Here’s how to make the cake!
|1) Slice a large lemon as thickly as possible.||2) Boil the lemon slices until softened. Reserve 1 cup of the hot lemon water.|
|3) Plunge the softened lemon slices into ice water.||4) Combine sugar and reserved lemon water and bring to a simmer.|
|5) Simmer the lemon slices for 1 hour.||6) Let candied lemon slices cool completely on a lined baking tray before using.|
|7) For the cake, combine eggs, sugar, olive oil, lemon zest and a little vanilla in a large mixing bowl.||8) Whisk the mixture together for about 2 minutes.|
|9) Sift and stir in 1/3 of the flour mixture (flour, baking powder, baking soda and salt).||10) Gently whisk in 1/2 of the buttermilk.|
|11) Sift and stir in 1/2 of the remaining flour mixture.||12) Stir in the remaining buttermilk.|
|13) Sift and stir in remaining flour mixture.||14) Transfer the batter to a greased and bottom-lined cake tin.|
|15) Bang the cake tin twice on the table counter to release excess air bubbles and bake the cake!||16) While cake is baking, combine lemon juice and sugar together in a pot and bring to a boil. Boil for 1 minute and remove from heat.|
|17) When a skewer inserted into the cake comes out clean, remove cake from oven and set on a wire rack for 10 minutes.||18) Run a knife along the edges of the cake and invert the cake out onto a wire rack. Poke holes all over the cake to absorb maximum syrup.|
|19) Set the wire rack over a baking sheet to catch excess syrup drippings. Pour syrup all over the warm cake. Let cake cool completely on a wire rack.||20) Decorate with candied lemon slices.|
The cake actually tastes better on the second day!
Do check out other fellow Home Bakers’ take on this cake here!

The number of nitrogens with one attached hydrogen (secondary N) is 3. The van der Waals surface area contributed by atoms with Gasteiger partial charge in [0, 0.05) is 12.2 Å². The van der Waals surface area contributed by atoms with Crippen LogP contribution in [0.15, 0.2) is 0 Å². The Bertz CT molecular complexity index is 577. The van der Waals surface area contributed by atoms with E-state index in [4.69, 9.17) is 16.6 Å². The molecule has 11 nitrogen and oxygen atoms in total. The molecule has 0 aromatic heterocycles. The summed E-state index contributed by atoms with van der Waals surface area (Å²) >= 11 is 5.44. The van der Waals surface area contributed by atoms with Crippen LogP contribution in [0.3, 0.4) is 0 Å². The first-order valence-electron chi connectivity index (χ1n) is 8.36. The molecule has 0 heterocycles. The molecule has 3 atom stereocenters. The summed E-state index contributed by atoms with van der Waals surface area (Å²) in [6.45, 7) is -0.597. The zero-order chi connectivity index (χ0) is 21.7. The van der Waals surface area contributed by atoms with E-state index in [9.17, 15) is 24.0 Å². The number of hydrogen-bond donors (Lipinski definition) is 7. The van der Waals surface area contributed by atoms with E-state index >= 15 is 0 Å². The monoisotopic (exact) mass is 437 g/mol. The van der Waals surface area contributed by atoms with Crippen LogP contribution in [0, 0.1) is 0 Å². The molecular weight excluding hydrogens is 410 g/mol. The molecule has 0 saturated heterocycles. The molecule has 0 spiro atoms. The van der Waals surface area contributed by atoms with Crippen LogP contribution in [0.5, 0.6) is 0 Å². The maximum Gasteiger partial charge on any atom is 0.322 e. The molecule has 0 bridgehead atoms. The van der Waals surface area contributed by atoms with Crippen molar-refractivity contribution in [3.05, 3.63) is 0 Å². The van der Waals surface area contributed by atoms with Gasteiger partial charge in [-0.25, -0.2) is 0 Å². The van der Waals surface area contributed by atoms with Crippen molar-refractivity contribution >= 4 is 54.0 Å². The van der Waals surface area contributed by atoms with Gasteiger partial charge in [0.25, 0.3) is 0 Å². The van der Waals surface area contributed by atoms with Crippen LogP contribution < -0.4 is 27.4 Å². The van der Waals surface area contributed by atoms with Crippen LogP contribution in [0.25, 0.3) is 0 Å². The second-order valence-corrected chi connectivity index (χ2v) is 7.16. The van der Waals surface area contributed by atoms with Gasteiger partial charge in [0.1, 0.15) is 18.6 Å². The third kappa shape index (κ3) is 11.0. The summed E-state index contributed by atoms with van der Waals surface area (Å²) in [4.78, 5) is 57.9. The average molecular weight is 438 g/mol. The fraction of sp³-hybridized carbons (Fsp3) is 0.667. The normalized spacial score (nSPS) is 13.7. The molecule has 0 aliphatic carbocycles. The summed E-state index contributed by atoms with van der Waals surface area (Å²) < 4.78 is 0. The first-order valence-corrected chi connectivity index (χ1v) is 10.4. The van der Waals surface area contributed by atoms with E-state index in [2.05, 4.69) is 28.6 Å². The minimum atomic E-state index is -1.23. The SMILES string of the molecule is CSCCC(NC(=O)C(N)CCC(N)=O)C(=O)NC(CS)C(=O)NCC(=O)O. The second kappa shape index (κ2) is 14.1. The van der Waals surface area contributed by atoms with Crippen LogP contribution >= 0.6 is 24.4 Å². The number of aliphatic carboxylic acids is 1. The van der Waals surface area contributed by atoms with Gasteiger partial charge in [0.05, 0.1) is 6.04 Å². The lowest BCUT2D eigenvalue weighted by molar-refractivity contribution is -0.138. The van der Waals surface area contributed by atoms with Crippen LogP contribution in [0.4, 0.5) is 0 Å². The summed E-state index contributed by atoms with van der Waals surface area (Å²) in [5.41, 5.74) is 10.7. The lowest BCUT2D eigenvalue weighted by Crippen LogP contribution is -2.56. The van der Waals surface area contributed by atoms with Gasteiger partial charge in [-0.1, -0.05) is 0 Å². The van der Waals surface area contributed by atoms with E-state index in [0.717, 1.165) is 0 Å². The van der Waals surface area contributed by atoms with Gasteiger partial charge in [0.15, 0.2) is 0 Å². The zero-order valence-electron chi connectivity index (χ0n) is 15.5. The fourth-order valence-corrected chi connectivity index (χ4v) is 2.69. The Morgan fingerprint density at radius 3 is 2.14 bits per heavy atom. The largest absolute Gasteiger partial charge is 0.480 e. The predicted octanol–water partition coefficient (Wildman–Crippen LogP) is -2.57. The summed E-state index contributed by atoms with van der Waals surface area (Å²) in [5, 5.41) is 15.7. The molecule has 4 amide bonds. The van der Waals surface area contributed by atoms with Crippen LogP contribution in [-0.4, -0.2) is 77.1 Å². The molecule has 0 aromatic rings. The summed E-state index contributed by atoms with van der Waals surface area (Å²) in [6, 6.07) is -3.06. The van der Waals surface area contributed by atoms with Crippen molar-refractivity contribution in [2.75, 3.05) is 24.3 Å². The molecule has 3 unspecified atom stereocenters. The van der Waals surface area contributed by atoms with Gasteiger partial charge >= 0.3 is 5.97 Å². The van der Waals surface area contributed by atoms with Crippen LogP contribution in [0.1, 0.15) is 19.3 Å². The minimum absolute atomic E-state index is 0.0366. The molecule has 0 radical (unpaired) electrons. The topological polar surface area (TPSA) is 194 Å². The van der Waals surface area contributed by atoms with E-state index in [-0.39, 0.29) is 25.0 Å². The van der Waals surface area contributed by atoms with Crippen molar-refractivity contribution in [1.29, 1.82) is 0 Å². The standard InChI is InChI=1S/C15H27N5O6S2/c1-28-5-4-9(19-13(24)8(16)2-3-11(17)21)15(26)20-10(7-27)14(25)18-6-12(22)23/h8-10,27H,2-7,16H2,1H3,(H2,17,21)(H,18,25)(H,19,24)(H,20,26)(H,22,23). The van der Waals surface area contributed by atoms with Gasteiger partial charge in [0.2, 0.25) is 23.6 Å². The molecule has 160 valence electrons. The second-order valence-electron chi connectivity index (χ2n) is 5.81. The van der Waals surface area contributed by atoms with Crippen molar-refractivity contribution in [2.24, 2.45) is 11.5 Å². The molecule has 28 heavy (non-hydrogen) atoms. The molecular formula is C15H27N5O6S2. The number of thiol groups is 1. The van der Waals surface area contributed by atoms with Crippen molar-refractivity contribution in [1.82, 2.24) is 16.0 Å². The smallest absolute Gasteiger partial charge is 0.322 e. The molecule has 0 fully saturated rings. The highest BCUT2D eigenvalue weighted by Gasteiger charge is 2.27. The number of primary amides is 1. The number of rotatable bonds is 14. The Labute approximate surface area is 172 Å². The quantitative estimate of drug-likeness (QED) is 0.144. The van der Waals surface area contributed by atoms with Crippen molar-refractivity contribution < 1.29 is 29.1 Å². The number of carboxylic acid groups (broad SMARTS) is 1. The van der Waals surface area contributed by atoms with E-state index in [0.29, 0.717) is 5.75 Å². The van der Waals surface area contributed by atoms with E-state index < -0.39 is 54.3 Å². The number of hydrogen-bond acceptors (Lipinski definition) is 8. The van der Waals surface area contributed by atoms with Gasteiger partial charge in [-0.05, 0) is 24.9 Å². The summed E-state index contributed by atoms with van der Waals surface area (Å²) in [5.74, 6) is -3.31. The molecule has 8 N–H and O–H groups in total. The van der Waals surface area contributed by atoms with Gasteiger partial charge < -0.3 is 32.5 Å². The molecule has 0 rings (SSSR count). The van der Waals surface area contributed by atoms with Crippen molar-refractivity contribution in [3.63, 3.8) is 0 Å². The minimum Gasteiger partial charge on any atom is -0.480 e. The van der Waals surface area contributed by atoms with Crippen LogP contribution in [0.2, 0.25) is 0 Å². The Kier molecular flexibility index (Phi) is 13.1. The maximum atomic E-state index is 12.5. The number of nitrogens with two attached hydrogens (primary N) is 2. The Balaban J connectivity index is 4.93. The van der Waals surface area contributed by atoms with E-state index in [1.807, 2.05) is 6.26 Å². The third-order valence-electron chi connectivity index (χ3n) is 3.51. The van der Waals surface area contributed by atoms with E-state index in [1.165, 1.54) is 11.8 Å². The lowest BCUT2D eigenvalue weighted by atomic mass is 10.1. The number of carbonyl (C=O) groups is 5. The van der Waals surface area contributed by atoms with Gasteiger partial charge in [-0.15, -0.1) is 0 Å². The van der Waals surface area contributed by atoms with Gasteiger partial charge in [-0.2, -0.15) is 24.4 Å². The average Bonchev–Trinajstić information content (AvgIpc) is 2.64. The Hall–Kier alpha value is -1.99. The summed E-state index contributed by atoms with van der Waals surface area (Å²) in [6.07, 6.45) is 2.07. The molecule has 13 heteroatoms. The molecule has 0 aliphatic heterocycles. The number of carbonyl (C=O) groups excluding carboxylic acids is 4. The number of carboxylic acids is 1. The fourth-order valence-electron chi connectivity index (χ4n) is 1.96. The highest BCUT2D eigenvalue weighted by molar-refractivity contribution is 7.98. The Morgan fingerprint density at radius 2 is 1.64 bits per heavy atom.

Lemon Glazed Buttermilk Cake (makes a 7-inch tube cake)
adapted from Coffee Cakes by Lou Seibert Pappas
Note: I scaled the recipe down from 3 eggs to 2 eggs, substituted olive oil for canola oil, and omitted the nutmeg (none on hand) and the nuts (I was lazy). I also made my own buttermilk by combining 2/3 tablespoon lemon juice with 2/3 cup milk. My cake was baked at 175 degrees Celsius for 35 minutes. After drizzling the syrup over the cake, store the cake in a container and let rest overnight before serving. The flavours will be more intense, i.e, more lemony!
115 grams caster sugar (1/2 cup)
Zest of 1 1/2 lemons
125 ml olive oil (1/2 cup)
205 grams all-purpose flour (1 2/3 cups)
2/3 teaspoon baking powder
2/3 teaspoon baking soda
1/8 teaspoon table salt
2/3 cup buttermilk, at room temperature
Zest of 1/2 lemon
1/4 cup lemon juice55 grams caster sugar (1/4 cup)
For the full instructions, please refer to Grace’s blog (Life Can Be Simple)!
- 1 large lemon
- 1 cup sugar
- Wash and scrub the lemon. Slice the lemon as thinly as possible - either using a sharp knife or a mandolin. Dig out and discard the seeds. Discard both ends of the lemon.
- Prepare an ice water bath and set aside.
- Bring a pot of water to rolling boil. Add in the lemon slices and cook for about 1 to 3 minutes, until the lemon slices have softened. Remove the lemon slices and immediately transfer them into the ice water bath. Once the lemon slices have cooled completely, drain. Reserve 1 cup of the hot lemon water.
- In a large shallow pan (large enough to hold the lemon slices in 1 layer), combine the cup of sugar and the reserved hot lemon water. Bring the syrup to a simmer and add in the drained lemon slices. Simmer the lemon slices for 1 hour. Transfer the candied lemon slices to a lined baking sheet. Let stand until ready to serve.